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Editorial |

Is Onsite Surgery Backup Necessary for Percutaneous Coronary Interventions?

W. Douglas Weaver, MD
JAMA. 2004;292(16):2014-2016. doi:10.1001/jama.292.16.2014.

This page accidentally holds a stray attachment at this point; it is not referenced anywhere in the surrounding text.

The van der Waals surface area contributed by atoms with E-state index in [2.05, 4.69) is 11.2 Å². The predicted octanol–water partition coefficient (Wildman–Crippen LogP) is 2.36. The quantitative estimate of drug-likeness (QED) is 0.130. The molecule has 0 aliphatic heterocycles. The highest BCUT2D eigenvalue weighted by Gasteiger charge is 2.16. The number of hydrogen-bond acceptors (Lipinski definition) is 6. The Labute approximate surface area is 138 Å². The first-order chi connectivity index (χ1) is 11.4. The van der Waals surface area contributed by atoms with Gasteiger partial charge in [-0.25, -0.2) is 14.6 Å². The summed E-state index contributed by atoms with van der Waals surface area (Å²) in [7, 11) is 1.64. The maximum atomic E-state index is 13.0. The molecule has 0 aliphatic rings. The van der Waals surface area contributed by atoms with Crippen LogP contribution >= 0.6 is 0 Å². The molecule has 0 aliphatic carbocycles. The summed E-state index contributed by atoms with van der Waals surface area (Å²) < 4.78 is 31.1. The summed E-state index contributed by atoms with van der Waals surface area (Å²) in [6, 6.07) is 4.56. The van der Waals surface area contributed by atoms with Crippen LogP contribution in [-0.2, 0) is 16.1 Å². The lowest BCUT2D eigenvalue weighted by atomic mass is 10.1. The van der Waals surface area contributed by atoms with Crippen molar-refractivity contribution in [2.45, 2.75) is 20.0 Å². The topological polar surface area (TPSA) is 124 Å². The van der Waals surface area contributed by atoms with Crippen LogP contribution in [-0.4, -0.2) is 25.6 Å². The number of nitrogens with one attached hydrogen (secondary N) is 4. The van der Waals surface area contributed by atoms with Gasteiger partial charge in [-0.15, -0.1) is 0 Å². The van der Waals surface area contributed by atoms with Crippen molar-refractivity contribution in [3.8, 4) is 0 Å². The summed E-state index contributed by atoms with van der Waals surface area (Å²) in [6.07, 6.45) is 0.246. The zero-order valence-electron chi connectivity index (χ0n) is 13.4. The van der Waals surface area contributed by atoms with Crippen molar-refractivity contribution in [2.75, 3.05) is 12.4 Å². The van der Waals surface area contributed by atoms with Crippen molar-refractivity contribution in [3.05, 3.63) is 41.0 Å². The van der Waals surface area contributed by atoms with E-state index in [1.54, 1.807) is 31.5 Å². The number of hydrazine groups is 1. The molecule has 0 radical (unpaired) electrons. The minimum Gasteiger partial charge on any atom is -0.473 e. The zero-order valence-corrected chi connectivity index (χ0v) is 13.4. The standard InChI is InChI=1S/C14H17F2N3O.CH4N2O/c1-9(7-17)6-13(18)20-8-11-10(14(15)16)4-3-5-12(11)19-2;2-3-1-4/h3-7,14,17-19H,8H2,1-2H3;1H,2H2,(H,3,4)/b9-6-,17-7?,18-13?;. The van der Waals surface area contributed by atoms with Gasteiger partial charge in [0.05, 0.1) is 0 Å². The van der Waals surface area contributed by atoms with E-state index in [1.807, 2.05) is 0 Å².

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The number of percutaneous coronary intervention (PCI) procedures performed each year has increased substantially, particularly since the introduction of coronary stents. The current increase is being fueled by the shift from thrombolysis to the performance of primary PCI for treatment of acute myocardial infarction (MI). Also, with the availability of drug-eluting stents, patients who previously would not have been eligible for PCI are now candidates for this intervention. The drive to treat patients with acute ST-elevation MI (STEMI) in a timely manner poses the question of whether many more moderate-sized and often suburban hospitals, which in most cases do not have cardiac surgery onsite, should provide primary PCI for patients with STEMI. On the surface, it seems unnecessary to provide surgical backup onsite in such programs because the need for emergency surgery for failed PCI for STEMI is small (1% or less).1,2 It would seem adequate to have an emergency plan for patient transfer to a tertiary cardiac hospital in the unlikely event that surgery was needed. Earlier smaller series of patients treated with primary PCI at centers without cardiac surgical backup have shown that this procedure can be done at such facilities and the outcomes are good and comparable to results in centers with onsite surgery.311

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